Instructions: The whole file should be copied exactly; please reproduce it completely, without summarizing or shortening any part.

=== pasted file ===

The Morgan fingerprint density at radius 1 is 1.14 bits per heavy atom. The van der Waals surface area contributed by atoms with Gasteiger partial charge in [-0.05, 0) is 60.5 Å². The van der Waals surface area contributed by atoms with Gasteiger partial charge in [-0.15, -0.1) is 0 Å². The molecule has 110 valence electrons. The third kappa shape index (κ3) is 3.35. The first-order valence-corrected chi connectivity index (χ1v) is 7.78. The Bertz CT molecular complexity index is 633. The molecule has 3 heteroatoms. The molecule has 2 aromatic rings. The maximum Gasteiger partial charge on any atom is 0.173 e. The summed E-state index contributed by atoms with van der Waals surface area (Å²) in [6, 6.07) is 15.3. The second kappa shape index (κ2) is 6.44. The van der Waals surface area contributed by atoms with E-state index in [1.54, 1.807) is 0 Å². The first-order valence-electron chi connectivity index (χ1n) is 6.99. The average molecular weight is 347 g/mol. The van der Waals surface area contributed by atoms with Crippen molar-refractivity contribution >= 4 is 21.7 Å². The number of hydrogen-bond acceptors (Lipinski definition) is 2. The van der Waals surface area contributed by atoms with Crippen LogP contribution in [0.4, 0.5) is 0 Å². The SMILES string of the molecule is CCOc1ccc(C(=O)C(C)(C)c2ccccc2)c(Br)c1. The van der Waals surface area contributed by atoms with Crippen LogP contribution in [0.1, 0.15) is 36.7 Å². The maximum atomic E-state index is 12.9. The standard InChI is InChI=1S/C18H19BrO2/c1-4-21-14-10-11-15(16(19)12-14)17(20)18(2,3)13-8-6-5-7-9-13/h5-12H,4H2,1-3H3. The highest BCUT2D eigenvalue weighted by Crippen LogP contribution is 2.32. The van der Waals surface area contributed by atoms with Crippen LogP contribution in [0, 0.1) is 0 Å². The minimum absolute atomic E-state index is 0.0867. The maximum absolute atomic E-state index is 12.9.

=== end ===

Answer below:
The Morgan fingerprint density at radius 1 is 1.14 bits per heavy atom. The van der Waals surface area contributed by atoms with Gasteiger partial charge in [-0.05, 0) is 60.5 Å². The van der Waals surface area contributed by atoms with Gasteiger partial charge in [-0.15, -0.1) is 0 Å². The molecule has 110 valence electrons. The third kappa shape index (κ3) is 3.35. The first-order valence-corrected chi connectivity index (χ1v) is 7.78. The Bertz CT molecular complexity index is 633. The molecule has 3 heteroatoms. The molecule has 2 aromatic rings. The maximum Gasteiger partial charge on any atom is 0.173 e. The summed E-state index contributed by atoms with van der Waals surface area (Å²) in [6, 6.07) is 15.3. The second kappa shape index (κ2) is 6.44. The van der Waals surface area contributed by atoms with E-state index in [1.54, 1.807) is 0 Å². The first-order valence-electron chi connectivity index (χ1n) is 6.99. The average molecular weight is 347 g/mol. The van der Waals surface area contributed by atoms with Crippen molar-refractivity contribution >= 4 is 21.7 Å². The number of hydrogen-bond acceptors (Lipinski definition) is 2. The van der Waals surface area contributed by atoms with Crippen LogP contribution in [0.4, 0.5) is 0 Å². The SMILES string of the molecule is CCOc1ccc(C(=O)C(C)(C)c2ccccc2)c(Br)c1. The van der Waals surface area contributed by atoms with Crippen LogP contribution in [0.1, 0.15) is 36.7 Å². The maximum atomic E-state index is 12.9. The standard InChI is InChI=1S/C18H19BrO2/c1-4-21-14-10-11-15(16(19)12-14)17(20)18(2,3)13-8-6-5-7-9-13/h5-12H,4H2,1-3H3. The highest BCUT2D eigenvalue weighted by Crippen LogP contribution is 2.32. The van der Waals surface area contributed by atoms with Crippen LogP contribution in [0, 0.1) is 0 Å². The minimum absolute atomic E-state index is 0.0867. The maximum absolute atomic E-state index is 12.9.